A New York judge has ruled that the sexual assault case against producer and entertainment mogul Harvey Weinstein will move forward.
Weinstein's defense had filed a motion to have the charges, which include first and third-degree rape and predatory sexual assault, dismissed, alleging that misconduct on behalf of police and prosecutors had "tainted the case." In a brief conversation at the bench with lawyers on both sides, Judge James Burke denied the motion to dismiss the indictment and set the next pre-trial hearing for March 7.
Several prominent entertainment industry figures filled the packed courtroom including Gloria Allred, Marisa Tomei, Amber Tamblyn, and Time Up's CEO, Lisa Borders.
In a press conference on the courthouse steps, Weinstein's lead attorney Ben Brafman, expressed disappointment with the judge's decision but called it a "technical ruling." He told reporters his client's case was "not about the #MeToo movement."
Weinstein's name has become synonymous with the movement after investigations last year by the New York Times and The New Yorker alleged decades of sexual harassment and assault by the producer. Thousands, including actress Alyssa Milano, then came forward on Twitter using the #MeToo hashtag to share their stories of abuse and offer support to other survivors. Many were breaking their silence for the first time.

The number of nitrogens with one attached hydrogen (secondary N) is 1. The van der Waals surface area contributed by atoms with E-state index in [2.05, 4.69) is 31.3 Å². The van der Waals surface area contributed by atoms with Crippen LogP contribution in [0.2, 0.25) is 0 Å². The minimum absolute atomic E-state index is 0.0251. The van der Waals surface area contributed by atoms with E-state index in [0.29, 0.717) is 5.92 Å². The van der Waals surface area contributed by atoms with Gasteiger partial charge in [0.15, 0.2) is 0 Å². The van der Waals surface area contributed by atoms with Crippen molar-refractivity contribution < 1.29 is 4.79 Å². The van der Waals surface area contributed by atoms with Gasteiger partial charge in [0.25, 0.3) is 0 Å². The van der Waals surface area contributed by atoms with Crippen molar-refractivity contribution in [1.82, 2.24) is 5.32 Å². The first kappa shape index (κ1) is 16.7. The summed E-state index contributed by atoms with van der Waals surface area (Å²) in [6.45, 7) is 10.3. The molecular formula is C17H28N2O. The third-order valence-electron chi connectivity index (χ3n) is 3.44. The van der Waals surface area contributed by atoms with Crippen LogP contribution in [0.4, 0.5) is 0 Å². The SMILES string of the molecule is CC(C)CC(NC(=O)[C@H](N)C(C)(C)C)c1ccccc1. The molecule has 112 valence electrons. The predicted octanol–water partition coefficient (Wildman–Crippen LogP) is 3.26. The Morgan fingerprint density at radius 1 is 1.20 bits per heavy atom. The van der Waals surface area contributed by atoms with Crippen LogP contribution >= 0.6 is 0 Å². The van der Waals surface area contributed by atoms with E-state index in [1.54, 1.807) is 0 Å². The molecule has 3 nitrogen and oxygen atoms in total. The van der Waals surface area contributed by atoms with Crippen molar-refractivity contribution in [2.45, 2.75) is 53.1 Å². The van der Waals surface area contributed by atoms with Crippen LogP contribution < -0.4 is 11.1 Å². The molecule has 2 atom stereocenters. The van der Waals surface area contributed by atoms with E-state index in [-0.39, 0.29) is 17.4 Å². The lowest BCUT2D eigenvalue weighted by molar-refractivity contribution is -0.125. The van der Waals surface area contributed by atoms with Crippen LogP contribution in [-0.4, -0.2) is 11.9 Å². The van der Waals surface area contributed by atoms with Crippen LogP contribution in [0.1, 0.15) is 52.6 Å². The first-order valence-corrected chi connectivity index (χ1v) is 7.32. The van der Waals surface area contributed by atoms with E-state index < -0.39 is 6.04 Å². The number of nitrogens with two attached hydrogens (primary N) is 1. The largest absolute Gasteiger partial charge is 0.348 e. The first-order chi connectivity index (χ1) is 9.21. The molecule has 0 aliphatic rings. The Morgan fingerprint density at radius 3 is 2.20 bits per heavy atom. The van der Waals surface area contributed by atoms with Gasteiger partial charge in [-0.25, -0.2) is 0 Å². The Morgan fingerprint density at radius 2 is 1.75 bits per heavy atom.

Since then, a number of other prominent men in the media industry, including Matt Lauer, Les Moonves, and Kevin Spacey have faced their own accusations of assault and harassment. And the reckoning has spread outside of entertainment — physicist Neil deGrasse Tyson is the latest to face allegations. Perhaps more importantly, the #MeToo movement has brought about a quantifiable change towards gender parity. Of the (more than) 200 men who have been ousted from positions of power, the New York Times reports that nearly half their replacements are women.
However, Weinstein's case is the only one so far to go to criminal court and many are closely watching how the proceedings play out. While some have speculated that the case against Weinstein is flawed, many saw today's ruling as a victory.
Borders told reporters she was “relieved that Harvey Weinstein failed” in his efforts to have the charges dismissed.
“We saw the first steps toward justice,” she said. “We look forward to seeing you in March.”